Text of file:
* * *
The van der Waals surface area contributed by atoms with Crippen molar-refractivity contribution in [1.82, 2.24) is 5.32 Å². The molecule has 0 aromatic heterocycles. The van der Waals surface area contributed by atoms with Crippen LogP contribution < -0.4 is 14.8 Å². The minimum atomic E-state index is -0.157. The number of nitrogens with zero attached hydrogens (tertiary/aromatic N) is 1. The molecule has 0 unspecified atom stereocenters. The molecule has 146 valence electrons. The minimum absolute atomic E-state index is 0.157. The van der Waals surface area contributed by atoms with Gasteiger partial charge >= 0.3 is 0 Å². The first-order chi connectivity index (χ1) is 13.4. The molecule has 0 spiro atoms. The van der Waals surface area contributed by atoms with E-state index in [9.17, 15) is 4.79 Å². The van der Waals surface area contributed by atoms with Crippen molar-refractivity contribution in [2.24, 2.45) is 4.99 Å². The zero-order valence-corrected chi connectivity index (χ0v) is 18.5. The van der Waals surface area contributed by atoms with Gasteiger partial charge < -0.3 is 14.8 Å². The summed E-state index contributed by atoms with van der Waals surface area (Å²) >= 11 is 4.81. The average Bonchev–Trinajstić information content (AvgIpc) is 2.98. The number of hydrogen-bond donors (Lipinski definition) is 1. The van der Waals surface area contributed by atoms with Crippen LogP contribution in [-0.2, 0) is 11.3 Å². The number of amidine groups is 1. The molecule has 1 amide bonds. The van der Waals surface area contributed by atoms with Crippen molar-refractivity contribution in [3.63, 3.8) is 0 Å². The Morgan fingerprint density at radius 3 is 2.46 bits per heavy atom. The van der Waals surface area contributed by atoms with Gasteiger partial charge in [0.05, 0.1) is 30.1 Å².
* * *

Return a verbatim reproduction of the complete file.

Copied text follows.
The van der Waals surface area contributed by atoms with Crippen molar-refractivity contribution in [1.82, 2.24) is 5.32 Å². The molecule has 0 aromatic heterocycles. The van der Waals surface area contributed by atoms with Crippen LogP contribution < -0.4 is 14.8 Å². The minimum atomic E-state index is -0.157. The number of nitrogens with zero attached hydrogens (tertiary/aromatic N) is 1. The molecule has 0 unspecified atom stereocenters. The molecule has 146 valence electrons. The minimum absolute atomic E-state index is 0.157. The van der Waals surface area contributed by atoms with Gasteiger partial charge >= 0.3 is 0 Å². The first-order chi connectivity index (χ1) is 13.4. The molecule has 0 spiro atoms. The van der Waals surface area contributed by atoms with E-state index in [9.17, 15) is 4.79 Å². The van der Waals surface area contributed by atoms with Crippen molar-refractivity contribution in [2.24, 2.45) is 4.99 Å². The zero-order valence-corrected chi connectivity index (χ0v) is 18.5. The van der Waals surface area contributed by atoms with Gasteiger partial charge < -0.3 is 14.8 Å². The summed E-state index contributed by atoms with van der Waals surface area (Å²) >= 11 is 4.81. The average Bonchev–Trinajstić information content (AvgIpc) is 2.98. The number of hydrogen-bond donors (Lipinski definition) is 1. The van der Waals surface area contributed by atoms with Crippen LogP contribution in [-0.2, 0) is 11.3 Å². The number of amidine groups is 1. The molecule has 1 amide bonds. The van der Waals surface area contributed by atoms with Crippen molar-refractivity contribution in [3.63, 3.8) is 0 Å². The Morgan fingerprint density at radius 3 is 2.46 bits per heavy atom. The van der Waals surface area contributed by atoms with Gasteiger partial charge in [0.05, 0.1) is 30.1 Å².